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An interview with Virgil Archer

JohnPaul Bennett

Jan 5, 2017 10:15:00 AM

Today, we spoke to Virgil Archer, one of the guys behind the TechYizu and the Startup Leadership Program in Shanghai, China. For all of you developers, entrepreneurs, and nomads considering heading out East in search of adventure and riches – this one’s for ya’ll.

Virgil splits time between working his venture capitalist gig for a noted telecom fund, building a robust startup ecosystem in China, and frequenting happy hours in Shanghai’s storied expat spots. We caught him on a Friday night – he made sure to let us know that he passed up one such opportunity to field our call. Can you give our users some intel on why they should listen to you?

Virgil: I was involved in the tech community in Boulder, where I went to school. After I graduated, I worked as a banker in London, and then found myself working for an Internet startup in China. I parlayed that position into a gig for one of our lead investors, which later turned into a full-time role. I split my time now between my job, TechYizu, where we put on tech-related events, and hosting workshops for entrepreneurs. As a foreigner in China, my experience isn’t unique – job- and industry-hopping is par for the course in a labor market as fluid as China’s. Can you identify a few peculiarities in launching a business in China?

Virgil: From the perspective of an entrepreneur, even if you prove traction, it’s hard to get taken seriously by institutional money in China if you’re lacking a native, Chinese, co-founder. If you scale to a medium- or large-sized company, and the government takes notice, you’ve almost got to have a member of the Communist Party as one of your C-level executives. You see many foreign founders getting forced out during Series-B financing for this reason. From an investing perspective, founders will accept terms that would never fly in the US. For example, it’s common to have term sheets that, in the event of liquidation, provides the firm claw-backs, but also permits them to go after founders’ personal assets. On top of all this, there’s also mimicking of effective business models., for example, originally sourced much of its content from TechCrunch. Could you explain this ‘mimicking’ process a little more?

Virgil: A while ago, group buying was popular. Then, it was ecommerce. More recently, you’re finding Pinterest clones. Entrepreneurs typically accept having clones spring up as a part of bringing new products to market. Are there many foreign entrepreneurs in China? What’s the ratio of foreign entrepreneurs to local entrepreneurs?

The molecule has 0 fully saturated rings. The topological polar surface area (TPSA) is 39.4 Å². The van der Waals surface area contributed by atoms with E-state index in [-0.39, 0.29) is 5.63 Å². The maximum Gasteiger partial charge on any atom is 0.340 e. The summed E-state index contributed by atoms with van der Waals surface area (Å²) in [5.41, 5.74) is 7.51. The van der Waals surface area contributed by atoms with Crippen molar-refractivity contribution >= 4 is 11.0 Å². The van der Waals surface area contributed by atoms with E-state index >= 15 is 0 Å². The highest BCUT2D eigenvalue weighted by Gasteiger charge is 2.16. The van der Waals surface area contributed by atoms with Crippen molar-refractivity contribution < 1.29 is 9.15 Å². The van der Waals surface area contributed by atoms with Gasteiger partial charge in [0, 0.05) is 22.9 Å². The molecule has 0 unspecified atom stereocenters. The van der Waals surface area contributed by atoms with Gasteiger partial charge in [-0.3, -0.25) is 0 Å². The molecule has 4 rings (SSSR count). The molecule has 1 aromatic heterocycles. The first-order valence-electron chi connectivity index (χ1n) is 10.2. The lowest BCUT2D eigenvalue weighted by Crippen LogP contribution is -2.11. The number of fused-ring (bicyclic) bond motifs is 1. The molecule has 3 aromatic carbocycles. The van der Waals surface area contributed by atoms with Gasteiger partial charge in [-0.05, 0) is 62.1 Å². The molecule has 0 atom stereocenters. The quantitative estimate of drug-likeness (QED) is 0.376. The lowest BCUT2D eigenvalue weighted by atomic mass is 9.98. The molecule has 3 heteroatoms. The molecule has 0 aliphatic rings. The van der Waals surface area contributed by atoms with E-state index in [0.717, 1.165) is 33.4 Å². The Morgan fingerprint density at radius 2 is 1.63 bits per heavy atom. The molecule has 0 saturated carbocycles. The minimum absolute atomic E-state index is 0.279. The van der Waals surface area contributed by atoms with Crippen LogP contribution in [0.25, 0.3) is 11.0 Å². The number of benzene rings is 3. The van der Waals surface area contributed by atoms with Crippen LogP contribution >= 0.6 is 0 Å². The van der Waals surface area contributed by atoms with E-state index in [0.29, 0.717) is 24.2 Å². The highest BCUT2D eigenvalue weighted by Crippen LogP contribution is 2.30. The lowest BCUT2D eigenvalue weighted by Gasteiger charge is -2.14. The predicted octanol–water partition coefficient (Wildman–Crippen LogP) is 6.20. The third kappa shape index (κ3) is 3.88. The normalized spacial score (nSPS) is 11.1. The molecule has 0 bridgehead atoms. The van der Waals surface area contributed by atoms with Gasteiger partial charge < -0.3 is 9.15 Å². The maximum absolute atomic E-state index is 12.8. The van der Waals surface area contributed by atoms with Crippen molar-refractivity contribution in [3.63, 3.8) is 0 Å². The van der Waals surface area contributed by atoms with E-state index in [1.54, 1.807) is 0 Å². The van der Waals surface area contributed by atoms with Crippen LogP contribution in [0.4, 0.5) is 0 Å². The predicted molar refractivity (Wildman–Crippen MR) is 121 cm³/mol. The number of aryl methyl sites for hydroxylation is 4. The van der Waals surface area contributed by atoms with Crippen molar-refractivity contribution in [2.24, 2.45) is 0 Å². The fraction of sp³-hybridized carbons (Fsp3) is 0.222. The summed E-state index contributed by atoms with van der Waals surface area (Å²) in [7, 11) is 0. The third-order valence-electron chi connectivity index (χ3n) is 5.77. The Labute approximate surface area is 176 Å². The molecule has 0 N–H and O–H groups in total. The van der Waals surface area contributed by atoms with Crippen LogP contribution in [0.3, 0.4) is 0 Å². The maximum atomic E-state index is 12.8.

Virgil: A foreign founder of a fairly successful service business in Shanghai jokingly said that foreigners – men especially – when they come to China, realize that they’re treated and paid exceptionally well by locals. They’re invited to the hottest clubs, and often hang out with very wealthy people. This sort of inflates their ego and gives them the impression that they could easily launch a business in the country too. On the Chinese side, there are cultural expectations that demand that children – again, men especially – are financially independent and able to support a wife and two sets of parents by age 30. These obligations make the initial periods of being an entrepreneur especially challenging, and that’s why many Chinese entrepreneurs never get started. Because these trends are occurring simultaneously, you tend to see more foreign entrepreneurs than local ones in China, for now at least. That said, foreigners rarely quit their day job, even if they’re finding that their project is getting traction. Projects are likely to flame out and even their support networks are far away. How’s the outlook for Asia in general from the startup perspective?

Virgil: Singapore’s very supportive of new businesses – they make it easy to file your documents and receive grant money. Indonesia looks promising. For now though, China is the place to be. I think we’ll see more Internet companies listing on the Shenzhen exchange, instead of going to the NYSE and using esoteric techniques such as reverse mergers that obfuscate their financials from foreign investors. Currently, Chinese companies have to keep two separate sets of books – one for themselves and one for the government – a practice which understandably worries foreign investors. Successful start-ups are typically started by former employees of large, reputable technology companies such as Tencent and Alibaba – sort of similar to what you see in the US with alums of Google, Yahoo, etc. Can you specifically speak to hiring practices in China?

Virgil: HR is a hell of a thing, at least in China. Once you hire someone, it’s almost impossible to get rid of them. You can get dragged through courts fairly easily, and all the while, you’re paying their salary. I’d recommend having a Chinese co-founder that can pull contacts from his social circle. What general advice can you give to entrepreneurs looking to scale a business in China?

Virgil: Make sure you have a Chinese engineer as a co-founder. There are no open sources of industry-wide data comparable to Angel List in China quite yet, but does put out an annual report to do some research.

Edit: Previously, this piece incorrectly quoted Virgil as saying that 36kr sourced all of its content from TechCrunch. His comments have been edited.

Written By:

JohnPaul Bennett

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